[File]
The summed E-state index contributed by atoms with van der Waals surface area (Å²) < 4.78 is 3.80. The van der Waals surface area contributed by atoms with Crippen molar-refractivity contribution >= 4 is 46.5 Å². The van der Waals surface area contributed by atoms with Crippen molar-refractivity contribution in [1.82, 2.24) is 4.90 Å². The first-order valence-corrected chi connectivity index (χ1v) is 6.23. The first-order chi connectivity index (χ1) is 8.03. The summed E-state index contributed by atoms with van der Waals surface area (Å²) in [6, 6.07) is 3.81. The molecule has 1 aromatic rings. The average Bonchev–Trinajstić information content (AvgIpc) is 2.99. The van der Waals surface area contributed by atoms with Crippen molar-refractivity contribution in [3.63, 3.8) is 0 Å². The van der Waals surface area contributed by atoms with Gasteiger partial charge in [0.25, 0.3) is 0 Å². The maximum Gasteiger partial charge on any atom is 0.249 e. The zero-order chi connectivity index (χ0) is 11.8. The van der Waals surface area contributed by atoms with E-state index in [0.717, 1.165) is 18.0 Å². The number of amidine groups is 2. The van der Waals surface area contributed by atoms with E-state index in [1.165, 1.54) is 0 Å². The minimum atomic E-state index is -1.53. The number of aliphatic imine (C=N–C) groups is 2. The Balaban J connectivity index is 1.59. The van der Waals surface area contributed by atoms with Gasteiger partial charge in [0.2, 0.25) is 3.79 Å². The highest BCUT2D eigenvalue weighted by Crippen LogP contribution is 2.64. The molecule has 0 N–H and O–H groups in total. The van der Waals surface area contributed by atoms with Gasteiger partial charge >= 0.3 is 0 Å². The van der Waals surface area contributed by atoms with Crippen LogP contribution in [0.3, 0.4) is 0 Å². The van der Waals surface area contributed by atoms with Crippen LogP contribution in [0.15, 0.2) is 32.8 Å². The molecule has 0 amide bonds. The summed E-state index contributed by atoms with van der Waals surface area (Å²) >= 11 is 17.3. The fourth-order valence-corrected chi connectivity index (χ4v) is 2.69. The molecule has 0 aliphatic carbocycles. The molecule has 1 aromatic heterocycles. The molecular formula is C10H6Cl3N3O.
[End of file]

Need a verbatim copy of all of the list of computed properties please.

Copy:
The summed E-state index contributed by atoms with van der Waals surface area (Å²) < 4.78 is 3.80. The van der Waals surface area contributed by atoms with Crippen molar-refractivity contribution >= 4 is 46.5 Å². The van der Waals surface area contributed by atoms with Crippen molar-refractivity contribution in [1.82, 2.24) is 4.90 Å². The first-order valence-corrected chi connectivity index (χ1v) is 6.23. The first-order chi connectivity index (χ1) is 8.03. The summed E-state index contributed by atoms with van der Waals surface area (Å²) in [6, 6.07) is 3.81. The molecule has 1 aromatic rings. The average Bonchev–Trinajstić information content (AvgIpc) is 2.99. The van der Waals surface area contributed by atoms with Crippen molar-refractivity contribution in [3.63, 3.8) is 0 Å². The van der Waals surface area contributed by atoms with Gasteiger partial charge in [0.25, 0.3) is 0 Å². The maximum Gasteiger partial charge on any atom is 0.249 e. The zero-order chi connectivity index (χ0) is 11.8. The van der Waals surface area contributed by atoms with E-state index in [0.717, 1.165) is 18.0 Å². The number of amidine groups is 2. The van der Waals surface area contributed by atoms with E-state index in [1.165, 1.54) is 0 Å². The minimum atomic E-state index is -1.53. The number of aliphatic imine (C=N–C) groups is 2. The Balaban J connectivity index is 1.59. The van der Waals surface area contributed by atoms with Gasteiger partial charge in [0.2, 0.25) is 3.79 Å². The highest BCUT2D eigenvalue weighted by Crippen LogP contribution is 2.64. The molecule has 0 N–H and O–H groups in total. The van der Waals surface area contributed by atoms with Gasteiger partial charge >= 0.3 is 0 Å². The van der Waals surface area contributed by atoms with Crippen LogP contribution in [0.3, 0.4) is 0 Å². The van der Waals surface area contributed by atoms with Crippen LogP contribution in [0.15, 0.2) is 32.8 Å². The molecule has 0 amide bonds. The summed E-state index contributed by atoms with van der Waals surface area (Å²) >= 11 is 17.3. The fourth-order valence-corrected chi connectivity index (χ4v) is 2.69. The molecule has 0 aliphatic carbocycles. The molecule has 1 aromatic heterocycles. The molecular formula is C10H6Cl3N3O.